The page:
The LaTeX hyphenation is very good. However, how to not apply any hyphen to the last word of every paragraph? Of course, one can use the \mbox{last word} combination, but this is too complicated.

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    ??? This never should happen! – Bernard Apr 17 '16 at 16:14
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    An example of a paragraph in which it happens? – User Apr 17 '16 at 16:59
  • @Bernard - Actually, it can happen -- but, realistically, only if the paragraph is fairly short and the final word of the paragraph is very long. – Mico Apr 17 '16 at 17:35

(revised answer after receiving comments by Enrico and Gustavo)

Both Plain-TeX and LaTeX provide the following default setting:


This parameter comes into play if the second-to-last line of a paragraph ends with a discretionary hyphen. Changing this setting to \finalhyphendemerits=200000, say, seriously increases the penalty associated with a discretionary at the end of the second-to-last line of a paragraph -- making it (much) less likely that such a discretionary will occur.

However, if the final word of the paragraph happens to be something like "supercalifragilisticexpialidocious", TeX may still insert a discretionary hyphen in that word even if \finalhyphendemerits=1000000 is in effect, since failing to hyphenate the word could make the paragraph look (even) worse.

Here's an MWE. Observe that the first paragraph, which allows hyphenation of the final instance of "supercalifragilisticexpialidocious" even though \finalhyphendemerits=1000000 is in force, looks a whole lot better than the second paragraph, in which the final word cannot be hyphenated because of the presence of the \mbox wrapper.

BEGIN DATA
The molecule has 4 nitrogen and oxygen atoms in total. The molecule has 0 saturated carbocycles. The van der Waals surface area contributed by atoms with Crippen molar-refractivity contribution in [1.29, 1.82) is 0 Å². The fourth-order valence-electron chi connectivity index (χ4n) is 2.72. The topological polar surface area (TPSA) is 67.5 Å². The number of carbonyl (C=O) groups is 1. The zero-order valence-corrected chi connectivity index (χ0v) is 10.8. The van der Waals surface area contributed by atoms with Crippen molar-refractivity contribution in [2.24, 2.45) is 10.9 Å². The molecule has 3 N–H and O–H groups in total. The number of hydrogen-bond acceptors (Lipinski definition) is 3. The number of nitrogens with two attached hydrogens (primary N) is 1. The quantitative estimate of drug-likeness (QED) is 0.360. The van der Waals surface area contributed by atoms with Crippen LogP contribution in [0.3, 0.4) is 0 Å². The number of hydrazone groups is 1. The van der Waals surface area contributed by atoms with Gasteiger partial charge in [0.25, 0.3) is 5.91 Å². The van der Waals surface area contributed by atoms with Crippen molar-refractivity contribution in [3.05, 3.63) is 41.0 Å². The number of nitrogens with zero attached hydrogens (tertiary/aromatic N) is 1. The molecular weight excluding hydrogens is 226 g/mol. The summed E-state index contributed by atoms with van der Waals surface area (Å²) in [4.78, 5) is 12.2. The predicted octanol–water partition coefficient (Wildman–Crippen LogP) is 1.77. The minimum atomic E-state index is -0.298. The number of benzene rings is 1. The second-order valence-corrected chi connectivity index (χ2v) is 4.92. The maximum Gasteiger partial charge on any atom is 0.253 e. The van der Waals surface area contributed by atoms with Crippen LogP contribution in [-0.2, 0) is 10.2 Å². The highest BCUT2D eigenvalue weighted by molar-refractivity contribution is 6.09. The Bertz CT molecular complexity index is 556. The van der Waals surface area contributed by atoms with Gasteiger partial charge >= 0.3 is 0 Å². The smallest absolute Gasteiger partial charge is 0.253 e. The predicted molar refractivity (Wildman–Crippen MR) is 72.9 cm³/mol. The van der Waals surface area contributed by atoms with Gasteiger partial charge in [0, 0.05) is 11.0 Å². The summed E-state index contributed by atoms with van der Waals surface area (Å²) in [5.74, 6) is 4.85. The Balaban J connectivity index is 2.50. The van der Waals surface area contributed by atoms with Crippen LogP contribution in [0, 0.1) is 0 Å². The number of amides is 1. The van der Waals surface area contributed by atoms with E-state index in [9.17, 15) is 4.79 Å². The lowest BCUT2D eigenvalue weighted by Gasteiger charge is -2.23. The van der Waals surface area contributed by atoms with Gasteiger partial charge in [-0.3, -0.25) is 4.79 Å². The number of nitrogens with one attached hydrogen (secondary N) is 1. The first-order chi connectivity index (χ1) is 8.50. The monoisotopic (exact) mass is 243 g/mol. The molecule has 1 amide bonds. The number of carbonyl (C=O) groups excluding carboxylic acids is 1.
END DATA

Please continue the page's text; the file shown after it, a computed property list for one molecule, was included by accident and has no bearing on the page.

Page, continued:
enter image description here

\documentclass[draft]{article} % insert a "slug" at overfull lines
\newcommand\super{supercalifragilisticexpialidocious }

  • Demerits are in the order of badness squared; there's no concept of infinite demerits – egreg Apr 17 '16 at 17:10
  • @egreg - OK, let me fix the loose language... – Mico Apr 17 '16 at 17:17
  • OOC, where do people learn this stuff? Is there like *The TeX Standard for Dummies" or something? I don't even know how I would begin to find out this information besides internet Q&A sites. – user1717828 Apr 17 '16 at 18:19
  • @Mico The fact is that 10000 is not so bigger than 5000; maybe 200000 – egreg Apr 17 '16 at 18:31
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    @user1717828 - Chapter 14 ("How TeX breaks paragraphs into lines") of Knuth's TeXbook and Chapter 19 (title: "Line breaking") of Eijkhout's TeX by Topic are probably the canonical references for line-breaking matters. – Mico Apr 17 '16 at 18:49

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